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Since Dartmoor is largely made of granite it largely follows that most structures on the moors utilise this hard and heavy stone.
Curiously, a by product of the aging of granite is china clay. At school we referred to it as rotten granite. The southwest remains one of the most important producers of china clay in the world and its transport to more industrial areas is still largely done by rail.
Anyway, significant permanent structures on the Boltorr branch will be built of granite, or at least, I hope they’ll look like they are.
I’ve tried a couple of techniques. I rejected using embossed plastic card because it looks rather too sterile and certainly too flat. But, so far I think I’ve achieved the best results with air curing clay over foam board.
The dam was made by gluing a thin veneer of DAS clay over the board structure, then embossing stones onto the surface. This worked fairly well, but the results do not match the technique I have settled on. That is to make dressed stone looking chips of clay and sticking them on individually.
This sounds tedious, and to a degree it is a bit more labour intensive than just embossing the stones, but it’s far more satisfying and gives a more realistic 3D surface texture. It also make it easier to place reasonable looking corner blocks, cornices and other embellishments.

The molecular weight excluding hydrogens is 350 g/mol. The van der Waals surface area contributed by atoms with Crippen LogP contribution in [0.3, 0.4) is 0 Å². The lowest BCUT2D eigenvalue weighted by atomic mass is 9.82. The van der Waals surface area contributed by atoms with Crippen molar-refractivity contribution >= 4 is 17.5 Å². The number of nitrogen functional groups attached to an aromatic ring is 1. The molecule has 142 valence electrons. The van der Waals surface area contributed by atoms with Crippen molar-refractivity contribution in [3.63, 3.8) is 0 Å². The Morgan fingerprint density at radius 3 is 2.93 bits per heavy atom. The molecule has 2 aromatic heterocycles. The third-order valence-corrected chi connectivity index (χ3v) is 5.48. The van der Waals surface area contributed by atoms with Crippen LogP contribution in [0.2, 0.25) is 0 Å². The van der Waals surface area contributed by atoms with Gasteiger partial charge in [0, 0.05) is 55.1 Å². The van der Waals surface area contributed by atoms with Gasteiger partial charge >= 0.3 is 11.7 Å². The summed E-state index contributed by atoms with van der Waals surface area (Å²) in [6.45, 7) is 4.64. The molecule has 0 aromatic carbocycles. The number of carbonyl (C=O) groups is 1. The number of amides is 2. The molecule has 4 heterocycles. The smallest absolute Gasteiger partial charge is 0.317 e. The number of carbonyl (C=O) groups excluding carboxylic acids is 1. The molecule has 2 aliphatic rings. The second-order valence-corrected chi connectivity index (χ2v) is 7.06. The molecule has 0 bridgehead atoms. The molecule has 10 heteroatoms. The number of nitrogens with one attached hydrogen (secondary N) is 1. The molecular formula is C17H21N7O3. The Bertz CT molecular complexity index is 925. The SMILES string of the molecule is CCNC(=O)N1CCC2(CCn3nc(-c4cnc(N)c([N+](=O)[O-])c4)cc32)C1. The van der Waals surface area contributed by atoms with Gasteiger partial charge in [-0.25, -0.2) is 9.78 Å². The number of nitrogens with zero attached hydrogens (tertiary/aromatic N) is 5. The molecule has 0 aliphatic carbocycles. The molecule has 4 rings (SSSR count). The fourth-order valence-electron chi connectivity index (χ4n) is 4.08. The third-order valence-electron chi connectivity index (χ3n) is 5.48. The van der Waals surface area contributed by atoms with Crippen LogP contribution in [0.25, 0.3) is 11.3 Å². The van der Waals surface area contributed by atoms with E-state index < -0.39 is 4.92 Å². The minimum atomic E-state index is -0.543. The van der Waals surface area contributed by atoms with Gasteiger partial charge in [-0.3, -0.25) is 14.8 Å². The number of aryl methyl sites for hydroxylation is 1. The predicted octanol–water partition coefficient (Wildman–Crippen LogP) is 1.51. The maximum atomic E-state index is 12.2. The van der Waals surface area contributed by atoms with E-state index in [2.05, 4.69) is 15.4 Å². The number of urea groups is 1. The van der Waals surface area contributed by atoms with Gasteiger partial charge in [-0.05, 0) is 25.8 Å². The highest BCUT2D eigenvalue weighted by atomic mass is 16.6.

The building blocks are made by rolling DAS clay to a thickness of about 1mm. I do this by using a crumpled sheet of non-stick aluminium sheet – as used in cooking – a couple of coffee stirrers or similar and a clay roller.
The clay “biscuits” take up to 48 hours to completely cure and dry. Then I just break them up as randomly as I can aiming for blocks with sides around 4mm to 6mm long. This represents 12-18 inches to scale. Some end up a little larger, some smaller. It doesn’t matter. Any that seem too big I just break in half.
Corner blocks are made by cutting strips from the biscuit and snipping off appropriate blocks squarely with a pair of side snips.
Since these structures are purely functional a bit of variation adds to the charm, so I measure very little. It just has to look right.
Next: How to build a granite dam…